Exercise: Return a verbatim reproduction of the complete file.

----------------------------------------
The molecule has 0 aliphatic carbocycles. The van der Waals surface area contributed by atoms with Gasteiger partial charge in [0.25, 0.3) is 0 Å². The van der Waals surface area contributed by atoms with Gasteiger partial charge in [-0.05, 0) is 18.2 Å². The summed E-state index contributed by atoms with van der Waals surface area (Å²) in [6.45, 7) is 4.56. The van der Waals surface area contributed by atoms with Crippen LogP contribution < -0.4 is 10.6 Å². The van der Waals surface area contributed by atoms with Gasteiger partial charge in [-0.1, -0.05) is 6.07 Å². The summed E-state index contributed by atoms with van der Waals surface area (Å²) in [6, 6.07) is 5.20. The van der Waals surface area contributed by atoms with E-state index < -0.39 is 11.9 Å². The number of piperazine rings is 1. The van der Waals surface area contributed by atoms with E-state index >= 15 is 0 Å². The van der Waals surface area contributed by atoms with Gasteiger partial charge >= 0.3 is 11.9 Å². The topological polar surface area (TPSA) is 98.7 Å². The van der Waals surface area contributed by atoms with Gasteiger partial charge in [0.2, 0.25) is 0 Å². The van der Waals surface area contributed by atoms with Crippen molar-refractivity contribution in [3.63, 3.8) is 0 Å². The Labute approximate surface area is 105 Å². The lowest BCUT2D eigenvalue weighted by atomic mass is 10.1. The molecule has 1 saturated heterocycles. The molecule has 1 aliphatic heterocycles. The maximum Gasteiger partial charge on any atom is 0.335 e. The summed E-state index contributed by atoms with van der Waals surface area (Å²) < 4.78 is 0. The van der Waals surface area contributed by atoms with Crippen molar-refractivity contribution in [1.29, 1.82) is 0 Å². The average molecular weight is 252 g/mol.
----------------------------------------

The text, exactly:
The molecule has 0 aliphatic carbocycles. The van der Waals surface area contributed by atoms with Gasteiger partial charge in [0.25, 0.3) is 0 Å². The van der Waals surface area contributed by atoms with Gasteiger partial charge in [-0.05, 0) is 18.2 Å². The summed E-state index contributed by atoms with van der Waals surface area (Å²) in [6.45, 7) is 4.56. The van der Waals surface area contributed by atoms with Crippen LogP contribution < -0.4 is 10.6 Å². The van der Waals surface area contributed by atoms with Gasteiger partial charge in [-0.1, -0.05) is 6.07 Å². The summed E-state index contributed by atoms with van der Waals surface area (Å²) in [6, 6.07) is 5.20. The van der Waals surface area contributed by atoms with E-state index < -0.39 is 11.9 Å². The number of piperazine rings is 1. The van der Waals surface area contributed by atoms with E-state index >= 15 is 0 Å². The van der Waals surface area contributed by atoms with Gasteiger partial charge >= 0.3 is 11.9 Å². The topological polar surface area (TPSA) is 98.7 Å². The van der Waals surface area contributed by atoms with Gasteiger partial charge in [0.2, 0.25) is 0 Å². The van der Waals surface area contributed by atoms with Crippen molar-refractivity contribution in [3.63, 3.8) is 0 Å². The Labute approximate surface area is 105 Å². The lowest BCUT2D eigenvalue weighted by atomic mass is 10.1. The molecule has 1 saturated heterocycles. The molecule has 1 aliphatic heterocycles. The maximum Gasteiger partial charge on any atom is 0.335 e. The summed E-state index contributed by atoms with van der Waals surface area (Å²) < 4.78 is 0. The van der Waals surface area contributed by atoms with Crippen molar-refractivity contribution in [1.29, 1.82) is 0 Å². The average molecular weight is 252 g/mol.